Spyware: Different Types

by Leif Wheeler

Spyware is more dangerous than a virus. It can steal personal data and track your internet habits. It might be concealed in a free screensaver or other software that you download. Computer safety expert Leif Wheeler advises us to be aware of any offer of free software. Many times, spyware is hidden in legitimate software. Be cautious of deals offered by well-known companies. Crooks and thieves often create web sites that resemble Adobe, Google or Microsoft, says Wheeler. They instruct you to download upgrades which secretly contain spyware. Common sense should tell you to download things like screensavers or wallpaper only from a company’s registered web site. Have a safety talk with anyone who uses your computer. Run an anti-spyware application. The schemes for stealing are the same, notes Wheeler. What’s changed is the technology. The rest of us have to try to stay one step ahead.

There is a type of spyware that the New York Times has labeled as “Stealware” and what spyware researcher Ben Edelman refers to as “Click Fraud”, also known as “Affiliate Fraud”. The most notable vendors of this kind of spyware are 180 Solutions and WhenU. This spyware redirects the payment of the rightful affiliate’s commission to the account of the spyware vendor.

An instance of spyware rarely “exists” alone. An afflicted computer can rapidly become corrupted with a lot of spyware devices. Frequently, users will notice erratic behavior and a decline of the system’s operation. Spyware contamination can cause considerable inappropriate CPU activity, network traffic, disk usage and the slowing-down of the legitimate uses of these resources. Stability issues, system crashes and application crashes are also very common. Spyware which disrupts the networking software normally causes problems connecting to the Internet.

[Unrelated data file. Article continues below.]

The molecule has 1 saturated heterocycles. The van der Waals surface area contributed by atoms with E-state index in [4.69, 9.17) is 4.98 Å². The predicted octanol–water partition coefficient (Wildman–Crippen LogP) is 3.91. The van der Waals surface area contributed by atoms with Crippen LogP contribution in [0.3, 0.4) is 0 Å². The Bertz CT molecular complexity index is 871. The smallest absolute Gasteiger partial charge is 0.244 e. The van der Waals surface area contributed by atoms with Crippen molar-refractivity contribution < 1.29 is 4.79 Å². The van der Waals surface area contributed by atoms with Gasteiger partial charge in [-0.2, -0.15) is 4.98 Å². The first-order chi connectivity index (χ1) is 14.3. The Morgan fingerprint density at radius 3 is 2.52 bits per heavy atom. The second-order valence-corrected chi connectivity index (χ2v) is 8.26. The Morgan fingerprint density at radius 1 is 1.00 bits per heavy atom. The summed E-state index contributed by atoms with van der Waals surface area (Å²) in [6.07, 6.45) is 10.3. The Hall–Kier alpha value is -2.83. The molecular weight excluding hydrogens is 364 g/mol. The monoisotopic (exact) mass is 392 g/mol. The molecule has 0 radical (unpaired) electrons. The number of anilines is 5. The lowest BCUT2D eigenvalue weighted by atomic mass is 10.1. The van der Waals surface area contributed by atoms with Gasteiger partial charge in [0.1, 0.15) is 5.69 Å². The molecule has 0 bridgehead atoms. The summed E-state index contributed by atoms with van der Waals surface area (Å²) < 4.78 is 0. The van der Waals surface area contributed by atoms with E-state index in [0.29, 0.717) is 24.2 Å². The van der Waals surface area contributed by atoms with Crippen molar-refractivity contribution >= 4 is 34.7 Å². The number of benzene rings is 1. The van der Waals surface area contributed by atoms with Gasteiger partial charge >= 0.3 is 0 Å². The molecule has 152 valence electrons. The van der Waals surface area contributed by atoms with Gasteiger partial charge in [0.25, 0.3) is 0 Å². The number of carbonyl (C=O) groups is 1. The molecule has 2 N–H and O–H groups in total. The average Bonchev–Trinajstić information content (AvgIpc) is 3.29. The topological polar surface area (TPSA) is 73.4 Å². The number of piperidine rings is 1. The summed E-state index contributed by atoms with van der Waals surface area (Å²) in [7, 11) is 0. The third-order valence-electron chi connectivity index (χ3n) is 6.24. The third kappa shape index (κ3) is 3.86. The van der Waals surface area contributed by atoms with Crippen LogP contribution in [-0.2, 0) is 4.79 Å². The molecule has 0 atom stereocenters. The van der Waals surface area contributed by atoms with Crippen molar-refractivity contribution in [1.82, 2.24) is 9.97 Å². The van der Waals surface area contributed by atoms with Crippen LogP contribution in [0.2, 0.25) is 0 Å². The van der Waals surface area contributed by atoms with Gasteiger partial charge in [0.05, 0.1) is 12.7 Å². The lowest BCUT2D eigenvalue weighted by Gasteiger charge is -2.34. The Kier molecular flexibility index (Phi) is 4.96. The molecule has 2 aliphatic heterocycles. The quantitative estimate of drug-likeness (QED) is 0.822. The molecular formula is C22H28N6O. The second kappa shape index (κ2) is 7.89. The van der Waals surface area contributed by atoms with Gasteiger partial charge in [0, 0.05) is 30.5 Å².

A Trojan horse, by definition, sneaks in a danger-some program cloaked as something acceptable. Many spywares get spread in this way. The representative of the spyware presents the program as a suitable utility, for example, as useful software or as a web-accelerator. Users then install the software not suspecting that it could do harm to their computer. A classic case of this is Bonze Buddy, a spyware application designed to trick children, claims that: “He will explore the Internet with you as your very own friend and sidekick! He can talk, walk, joke, browse, search, e-mail, and download like no other friend you’ve ever had! He even has the ability to compare prices on the products you love and help you save money! Best of all, he’s FREE!”

Often times, spyware programs are revealed by visibly presenting advertisements. Some spyware simply displays pop-up ads on a pre-determined schedule. For example, a pop-up may appear when the user opens a new browser window. Yet other types display ads when the user visits a specific type of site. Spyware developers use this as a selling point when pitching their wares to advertisers who want to buy ad placement in pop-ups shown when the user lands on a particular site. It is also one of the reasons why spyware programs collect and store information on user behavior.

About The Author
Leif Wheeler began marketing on the internet in 1992 and he retired in 2004. Leif’s internet-time is now spent researching and writing articles that improve everyone’s internet experience. Benefit from Leif’s vast experience at http://www.leifwheeler.com/

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